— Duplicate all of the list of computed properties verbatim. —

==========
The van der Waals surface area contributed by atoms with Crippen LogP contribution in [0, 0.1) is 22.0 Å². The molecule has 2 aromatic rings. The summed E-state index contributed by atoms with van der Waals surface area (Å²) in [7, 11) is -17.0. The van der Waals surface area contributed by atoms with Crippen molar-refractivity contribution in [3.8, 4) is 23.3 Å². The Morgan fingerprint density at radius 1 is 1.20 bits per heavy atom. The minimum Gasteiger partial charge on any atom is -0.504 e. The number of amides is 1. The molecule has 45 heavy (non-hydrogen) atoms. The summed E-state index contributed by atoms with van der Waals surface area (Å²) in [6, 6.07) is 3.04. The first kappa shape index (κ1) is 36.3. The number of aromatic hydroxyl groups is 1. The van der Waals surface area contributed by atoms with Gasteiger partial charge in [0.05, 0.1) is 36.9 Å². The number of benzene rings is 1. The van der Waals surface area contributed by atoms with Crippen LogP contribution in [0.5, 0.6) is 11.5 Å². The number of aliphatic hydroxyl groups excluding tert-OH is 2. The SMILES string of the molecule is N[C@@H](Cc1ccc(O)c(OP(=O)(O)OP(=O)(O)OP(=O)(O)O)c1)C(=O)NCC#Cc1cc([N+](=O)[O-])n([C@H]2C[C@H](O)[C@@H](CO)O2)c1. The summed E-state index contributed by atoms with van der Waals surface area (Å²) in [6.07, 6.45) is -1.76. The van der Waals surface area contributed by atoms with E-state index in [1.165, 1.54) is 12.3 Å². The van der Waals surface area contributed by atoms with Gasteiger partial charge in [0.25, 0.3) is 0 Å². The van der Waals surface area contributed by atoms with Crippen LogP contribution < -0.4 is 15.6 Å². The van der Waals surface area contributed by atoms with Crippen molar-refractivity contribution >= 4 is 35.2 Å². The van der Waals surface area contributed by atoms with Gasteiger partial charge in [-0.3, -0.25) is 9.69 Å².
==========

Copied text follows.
The van der Waals surface area contributed by atoms with Crippen LogP contribution in [0, 0.1) is 22.0 Å². The molecule has 2 aromatic rings. The summed E-state index contributed by atoms with van der Waals surface area (Å²) in [7, 11) is -17.0. The van der Waals surface area contributed by atoms with Crippen molar-refractivity contribution in [3.8, 4) is 23.3 Å². The Morgan fingerprint density at radius 1 is 1.20 bits per heavy atom. The minimum Gasteiger partial charge on any atom is -0.504 e. The number of amides is 1. The molecule has 45 heavy (non-hydrogen) atoms. The summed E-state index contributed by atoms with van der Waals surface area (Å²) in [6, 6.07) is 3.04. The first kappa shape index (κ1) is 36.3. The number of aromatic hydroxyl groups is 1. The van der Waals surface area contributed by atoms with Gasteiger partial charge in [0.05, 0.1) is 36.9 Å². The number of benzene rings is 1. The van der Waals surface area contributed by atoms with Crippen LogP contribution in [0.5, 0.6) is 11.5 Å². The number of aliphatic hydroxyl groups excluding tert-OH is 2. The SMILES string of the molecule is N[C@@H](Cc1ccc(O)c(OP(=O)(O)OP(=O)(O)OP(=O)(O)O)c1)C(=O)NCC#Cc1cc([N+](=O)[O-])n([C@H]2C[C@H](O)[C@@H](CO)O2)c1. The summed E-state index contributed by atoms with van der Waals surface area (Å²) in [6.07, 6.45) is -1.76. The van der Waals surface area contributed by atoms with E-state index in [1.165, 1.54) is 12.3 Å². The van der Waals surface area contributed by atoms with Gasteiger partial charge in [0.25, 0.3) is 0 Å². The van der Waals surface area contributed by atoms with Crippen LogP contribution < -0.4 is 15.6 Å². The van der Waals surface area contributed by atoms with Crippen molar-refractivity contribution >= 4 is 35.2 Å². The van der Waals surface area contributed by atoms with Gasteiger partial charge in [-0.3, -0.25) is 9.69 Å².